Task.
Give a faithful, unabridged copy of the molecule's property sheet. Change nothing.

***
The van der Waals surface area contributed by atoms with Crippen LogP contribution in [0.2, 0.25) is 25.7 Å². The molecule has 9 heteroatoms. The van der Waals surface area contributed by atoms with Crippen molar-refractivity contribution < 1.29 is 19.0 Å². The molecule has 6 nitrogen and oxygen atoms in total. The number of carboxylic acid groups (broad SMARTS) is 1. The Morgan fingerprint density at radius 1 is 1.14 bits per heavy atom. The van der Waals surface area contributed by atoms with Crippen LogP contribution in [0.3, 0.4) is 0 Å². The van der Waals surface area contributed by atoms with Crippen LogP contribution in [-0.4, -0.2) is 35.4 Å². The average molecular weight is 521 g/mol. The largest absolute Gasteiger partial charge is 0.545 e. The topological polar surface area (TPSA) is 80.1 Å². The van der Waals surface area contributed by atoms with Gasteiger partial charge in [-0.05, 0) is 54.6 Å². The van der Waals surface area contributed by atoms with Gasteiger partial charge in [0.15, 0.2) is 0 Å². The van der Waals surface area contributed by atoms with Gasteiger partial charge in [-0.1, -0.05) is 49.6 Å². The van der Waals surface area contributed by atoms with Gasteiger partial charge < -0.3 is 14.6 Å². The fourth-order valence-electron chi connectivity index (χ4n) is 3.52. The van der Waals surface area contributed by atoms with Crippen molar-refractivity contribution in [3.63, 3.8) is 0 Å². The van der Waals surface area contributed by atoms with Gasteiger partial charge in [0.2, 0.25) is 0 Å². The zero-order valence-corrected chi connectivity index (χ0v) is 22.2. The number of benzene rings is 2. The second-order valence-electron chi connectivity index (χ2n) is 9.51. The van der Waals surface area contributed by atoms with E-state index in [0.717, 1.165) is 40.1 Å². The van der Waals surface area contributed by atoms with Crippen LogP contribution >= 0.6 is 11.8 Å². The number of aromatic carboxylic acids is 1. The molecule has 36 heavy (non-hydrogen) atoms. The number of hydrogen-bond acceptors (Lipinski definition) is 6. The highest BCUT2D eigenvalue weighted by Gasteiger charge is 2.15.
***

The van der Waals surface area contributed by atoms with Crippen LogP contribution in [0.2, 0.25) is 25.7 Å². The molecule has 9 heteroatoms. The van der Waals surface area contributed by atoms with Crippen molar-refractivity contribution < 1.29 is 19.0 Å². The molecule has 6 nitrogen and oxygen atoms in total. The number of carboxylic acid groups (broad SMARTS) is 1. The Morgan fingerprint density at radius 1 is 1.14 bits per heavy atom. The van der Waals surface area contributed by atoms with Crippen LogP contribution in [0.3, 0.4) is 0 Å². The van der Waals surface area contributed by atoms with Crippen LogP contribution in [-0.4, -0.2) is 35.4 Å². The average molecular weight is 521 g/mol. The largest absolute Gasteiger partial charge is 0.545 e. The topological polar surface area (TPSA) is 80.1 Å². The van der Waals surface area contributed by atoms with Gasteiger partial charge in [-0.05, 0) is 54.6 Å². The van der Waals surface area contributed by atoms with Gasteiger partial charge in [0.15, 0.2) is 0 Å². The van der Waals surface area contributed by atoms with Gasteiger partial charge in [-0.1, -0.05) is 49.6 Å². The van der Waals surface area contributed by atoms with Gasteiger partial charge < -0.3 is 14.6 Å². The fourth-order valence-electron chi connectivity index (χ4n) is 3.52. The van der Waals surface area contributed by atoms with Crippen molar-refractivity contribution in [3.63, 3.8) is 0 Å². The van der Waals surface area contributed by atoms with Gasteiger partial charge in [0.2, 0.25) is 0 Å². The zero-order valence-corrected chi connectivity index (χ0v) is 22.2. The number of benzene rings is 2. The second-order valence-electron chi connectivity index (χ2n) is 9.51. The van der Waals surface area contributed by atoms with E-state index in [0.717, 1.165) is 40.1 Å². The van der Waals surface area contributed by atoms with Crippen LogP contribution >= 0.6 is 11.8 Å². The number of aromatic carboxylic acids is 1. The molecule has 36 heavy (non-hydrogen) atoms. The number of hydrogen-bond acceptors (Lipinski definition) is 6. The highest BCUT2D eigenvalue weighted by Gasteiger charge is 2.15.